Ossip Zadkine (28 January 1888 – 25 November 1967) was a Russian-born artist who lived in France. He is primarily known as a sculptor, but also produced paintings and lithographs.
Zadkine was born on 28 January 1888 as Yossel Aronovich Tsadkin in the city of Vitsebsk, part of the Russian Empire (now Belarus). He was born to a Jewish father and a mother named Zippa-Dvoyra, who he claimed to be of Scottish origin. Ossip had 5 siblings: sisters Mira, Roza and Fania and brothers Mark and Moses.
At the age of fifteen, Zadkine was sent by his father to Sunderland to learn English and ‘good manners’. He then moved to London and attended lessons at the Regent Street Polytechnic where he considered the teachers to be too conservative. Zadkine settled in Paris in 1910. He studied at the Ecole des Beaux-Arts for six months. In 1911 he lived and worked in La Ruche. While in Paris he joined the Cubist movement, working in a Cubist idiom from 1914 to 1925. He later developed his own style, one that was strongly influenced by African and Greek art.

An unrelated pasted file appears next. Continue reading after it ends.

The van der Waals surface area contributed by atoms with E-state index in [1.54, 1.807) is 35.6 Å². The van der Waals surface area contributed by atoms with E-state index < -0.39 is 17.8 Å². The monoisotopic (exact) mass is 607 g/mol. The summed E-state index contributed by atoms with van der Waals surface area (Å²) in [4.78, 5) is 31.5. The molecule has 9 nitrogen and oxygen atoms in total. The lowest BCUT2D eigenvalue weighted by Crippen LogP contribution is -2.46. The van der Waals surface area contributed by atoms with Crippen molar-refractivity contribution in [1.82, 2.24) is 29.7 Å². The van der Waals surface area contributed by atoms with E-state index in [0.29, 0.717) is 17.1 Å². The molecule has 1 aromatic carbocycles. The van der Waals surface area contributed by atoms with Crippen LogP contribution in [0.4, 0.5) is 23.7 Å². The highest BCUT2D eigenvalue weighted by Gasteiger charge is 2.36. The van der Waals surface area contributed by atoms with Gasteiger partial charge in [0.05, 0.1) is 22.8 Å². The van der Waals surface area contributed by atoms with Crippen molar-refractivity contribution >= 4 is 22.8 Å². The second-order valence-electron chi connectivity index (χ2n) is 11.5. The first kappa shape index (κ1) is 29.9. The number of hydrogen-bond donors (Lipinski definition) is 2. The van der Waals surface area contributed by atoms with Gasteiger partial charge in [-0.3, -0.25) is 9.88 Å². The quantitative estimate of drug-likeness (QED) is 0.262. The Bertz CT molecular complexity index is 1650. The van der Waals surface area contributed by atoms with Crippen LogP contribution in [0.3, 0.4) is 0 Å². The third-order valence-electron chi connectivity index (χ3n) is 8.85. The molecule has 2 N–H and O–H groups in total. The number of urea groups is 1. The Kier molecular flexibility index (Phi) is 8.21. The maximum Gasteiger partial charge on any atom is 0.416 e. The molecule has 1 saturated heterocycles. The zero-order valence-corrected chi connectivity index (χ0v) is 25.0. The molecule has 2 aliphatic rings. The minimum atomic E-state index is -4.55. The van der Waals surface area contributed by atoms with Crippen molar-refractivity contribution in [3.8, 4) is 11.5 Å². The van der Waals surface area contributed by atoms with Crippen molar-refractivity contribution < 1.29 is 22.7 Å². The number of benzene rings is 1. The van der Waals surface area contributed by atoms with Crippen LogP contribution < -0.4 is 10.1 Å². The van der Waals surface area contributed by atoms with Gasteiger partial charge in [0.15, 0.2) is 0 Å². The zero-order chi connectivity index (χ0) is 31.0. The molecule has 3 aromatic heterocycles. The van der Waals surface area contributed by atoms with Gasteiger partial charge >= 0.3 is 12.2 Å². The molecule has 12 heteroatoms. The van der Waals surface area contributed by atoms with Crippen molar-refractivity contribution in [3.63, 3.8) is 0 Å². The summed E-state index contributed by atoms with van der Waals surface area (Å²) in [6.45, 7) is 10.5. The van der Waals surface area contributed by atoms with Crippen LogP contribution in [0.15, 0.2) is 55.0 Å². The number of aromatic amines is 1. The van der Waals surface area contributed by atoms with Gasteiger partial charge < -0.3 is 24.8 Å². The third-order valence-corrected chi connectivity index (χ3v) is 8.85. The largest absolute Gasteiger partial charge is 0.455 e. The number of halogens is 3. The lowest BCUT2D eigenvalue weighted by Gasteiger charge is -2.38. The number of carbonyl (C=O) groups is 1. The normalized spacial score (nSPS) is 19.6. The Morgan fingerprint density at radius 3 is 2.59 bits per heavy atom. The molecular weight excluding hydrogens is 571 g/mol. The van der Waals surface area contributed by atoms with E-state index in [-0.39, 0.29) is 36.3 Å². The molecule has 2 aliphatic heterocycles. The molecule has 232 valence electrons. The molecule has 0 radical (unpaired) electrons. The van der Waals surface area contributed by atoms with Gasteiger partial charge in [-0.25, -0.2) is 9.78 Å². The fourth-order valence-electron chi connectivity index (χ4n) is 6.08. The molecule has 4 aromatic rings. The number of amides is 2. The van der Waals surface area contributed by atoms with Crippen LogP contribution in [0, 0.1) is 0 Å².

1921 he obtained French citizenship. Zadkine served as a stretcher-bearer in the French Army during World War I, and was wounded in action. He spent World War II in the US. His best-known work is probably the sculpture The Destroyed City (1951-1953), representing a man without a heart, a memorial to the destruction of the center of the Dutch city of Rotterdam in 1940 by the German Luftwaffe.